Safety net
A view from Rob Norman

Safety net

To GroupM's global chief digital officer, NFL scandals may be a bellwether for a shift away from big-league entertainment in favor of innovative new celebrities on fresh platforms

Unless you live in a dark hole or were distantly obsessed with the Scottish Independence vote, you would have noticed that the Islamic State and the National Football League have been unlikely bedfellows atop the U.S. news cycle in recent days.

The NFL has been America’s alpha sport for a generation, a cash register for owners and players, and a key plank of broadcast ratings and advertiser strategy. It’s a game played by young men and followed by all men, yet the ones that play it and the ones that run it have begun to bring the game into disrepute. In the last year or so the game has been darkened by at the usual spate of firearms, drug and driving infractions: at last one murder, a player suicide in a stadium parking lot, revelations of prevalent long-term brain injury and now a series of reports of domestic violence that have (finally?) catalyzed outrage and even action by the people who own and run the game.

The response is overdue, but maybe it’s too late. There are indicators available that suggest the next generation of NFL viewers might just not show up, even if it does not show up in the ratings just yet.

In August 2014, Variety reported that the most influential celebrities among 13- to 18-year-old Americans were Smosh, the Fine Brothers and PewDiePie. The most influential non-YouTube star is the late Paul Walker, a fixture in Universal’s Fast and Furious franchise. Outside of sports and the very best (and very worst) of television and movies, the axis of entertainment may be tilting inexorably. This could be bad news for putative $1m-per-episode sitcom stars and $1m-dollar-a-game players, and better news for people who can separate celebrity (however narrow) from wealth and viewers who value a more intimate relationship with the people who entertain them.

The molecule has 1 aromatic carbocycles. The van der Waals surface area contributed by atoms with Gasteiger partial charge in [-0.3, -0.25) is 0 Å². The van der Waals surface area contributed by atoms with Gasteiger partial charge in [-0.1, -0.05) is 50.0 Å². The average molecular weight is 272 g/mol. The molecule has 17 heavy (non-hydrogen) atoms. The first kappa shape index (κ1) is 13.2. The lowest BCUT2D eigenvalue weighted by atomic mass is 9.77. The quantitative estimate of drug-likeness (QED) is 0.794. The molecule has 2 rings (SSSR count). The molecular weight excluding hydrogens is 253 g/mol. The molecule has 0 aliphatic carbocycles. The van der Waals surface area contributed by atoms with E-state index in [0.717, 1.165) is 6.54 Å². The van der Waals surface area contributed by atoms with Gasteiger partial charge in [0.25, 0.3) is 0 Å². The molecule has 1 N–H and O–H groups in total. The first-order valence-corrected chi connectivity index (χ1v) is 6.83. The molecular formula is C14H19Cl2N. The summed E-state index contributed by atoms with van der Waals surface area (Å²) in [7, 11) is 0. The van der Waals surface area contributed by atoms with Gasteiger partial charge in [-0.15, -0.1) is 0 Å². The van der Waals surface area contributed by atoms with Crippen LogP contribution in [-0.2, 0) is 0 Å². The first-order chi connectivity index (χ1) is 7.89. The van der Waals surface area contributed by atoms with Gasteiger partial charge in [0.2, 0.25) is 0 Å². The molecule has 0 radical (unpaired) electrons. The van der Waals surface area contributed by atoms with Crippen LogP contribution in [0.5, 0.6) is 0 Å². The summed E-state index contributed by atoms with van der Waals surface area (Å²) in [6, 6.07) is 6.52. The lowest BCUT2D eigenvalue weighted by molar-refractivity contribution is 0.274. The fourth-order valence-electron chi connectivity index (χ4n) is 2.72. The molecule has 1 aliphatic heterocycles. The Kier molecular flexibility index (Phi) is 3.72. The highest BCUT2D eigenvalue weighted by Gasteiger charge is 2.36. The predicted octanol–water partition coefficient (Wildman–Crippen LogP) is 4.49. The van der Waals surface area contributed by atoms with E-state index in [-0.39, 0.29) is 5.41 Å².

The litany of YouTube stars is well-known but incomprehensible to many established buyers, sellers and creators of advertising. Yet, it’s not just about entertainment in the usual form.  Twitch live-streams on screen video game playing to anything from a few to tens of thousands of simultaneous viewers. Twitch (and its 50 million unique users) is one manifestation of a broader phenomenon: Live game play as both participant and spectator is now hugely distributed in countries like South Korea, where bandwidth is truly abundant.  This cannot be ignored by mainstream brands. As the behavior grows you, can’t be secure in the idea that "they will grow out of it" as a reason to ignore what real people really do.

Television as the dominant advertising medium is not confronting an imminent apocalypse; in fact, "traditional" TV distributed on non-traditional devices dominates digital video revenue. That said, advertisers will not maximize reach against younger audiences today without non-traditional video, and that situation will effect broader populations over time, as fewer grow up with the traditional TV habit. This scenario is already playing out in markets that lack the installed base of multi-television cable or satellite enabled homes. That may not maximize engagement either if they are not prepared to debate the relative merits of Smosh and the NFL in terms of brand safety.

Banality or brutality? Take your pick. Radisson Hotels took their pick in suspending their sponsorship of the Minnesota Vikings following an allegation of player violence against his son.

It may be time to re-evaluate the notion of "high common denominator" mass media, however uncomfortable that maybe for the communications industry and its clients.